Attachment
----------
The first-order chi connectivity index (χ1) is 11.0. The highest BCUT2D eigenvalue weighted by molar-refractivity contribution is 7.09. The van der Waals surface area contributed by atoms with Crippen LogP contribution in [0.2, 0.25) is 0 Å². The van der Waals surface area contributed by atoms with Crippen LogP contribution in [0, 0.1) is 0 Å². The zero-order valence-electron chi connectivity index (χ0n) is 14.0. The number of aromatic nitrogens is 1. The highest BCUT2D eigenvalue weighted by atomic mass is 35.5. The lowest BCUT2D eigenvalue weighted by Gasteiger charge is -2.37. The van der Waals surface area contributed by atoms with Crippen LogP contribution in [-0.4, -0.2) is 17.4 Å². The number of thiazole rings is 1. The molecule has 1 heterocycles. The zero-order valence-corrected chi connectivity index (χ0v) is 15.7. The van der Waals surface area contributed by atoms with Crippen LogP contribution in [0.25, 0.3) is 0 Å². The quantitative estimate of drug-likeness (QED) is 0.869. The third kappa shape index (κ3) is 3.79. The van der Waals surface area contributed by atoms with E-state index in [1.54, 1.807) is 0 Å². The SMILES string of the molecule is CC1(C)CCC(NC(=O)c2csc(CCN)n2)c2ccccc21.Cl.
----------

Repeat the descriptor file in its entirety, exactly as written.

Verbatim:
The first-order chi connectivity index (χ1) is 11.0. The highest BCUT2D eigenvalue weighted by molar-refractivity contribution is 7.09. The van der Waals surface area contributed by atoms with Crippen LogP contribution in [0.2, 0.25) is 0 Å². The van der Waals surface area contributed by atoms with Crippen LogP contribution in [0, 0.1) is 0 Å². The zero-order valence-electron chi connectivity index (χ0n) is 14.0. The number of aromatic nitrogens is 1. The highest BCUT2D eigenvalue weighted by atomic mass is 35.5. The lowest BCUT2D eigenvalue weighted by Gasteiger charge is -2.37. The van der Waals surface area contributed by atoms with Crippen LogP contribution in [-0.4, -0.2) is 17.4 Å². The number of thiazole rings is 1. The molecule has 1 heterocycles. The zero-order valence-corrected chi connectivity index (χ0v) is 15.7. The van der Waals surface area contributed by atoms with Crippen LogP contribution in [0.25, 0.3) is 0 Å². The quantitative estimate of drug-likeness (QED) is 0.869. The third kappa shape index (κ3) is 3.79. The van der Waals surface area contributed by atoms with E-state index in [1.54, 1.807) is 0 Å². The SMILES string of the molecule is CC1(C)CCC(NC(=O)c2csc(CCN)n2)c2ccccc21.Cl.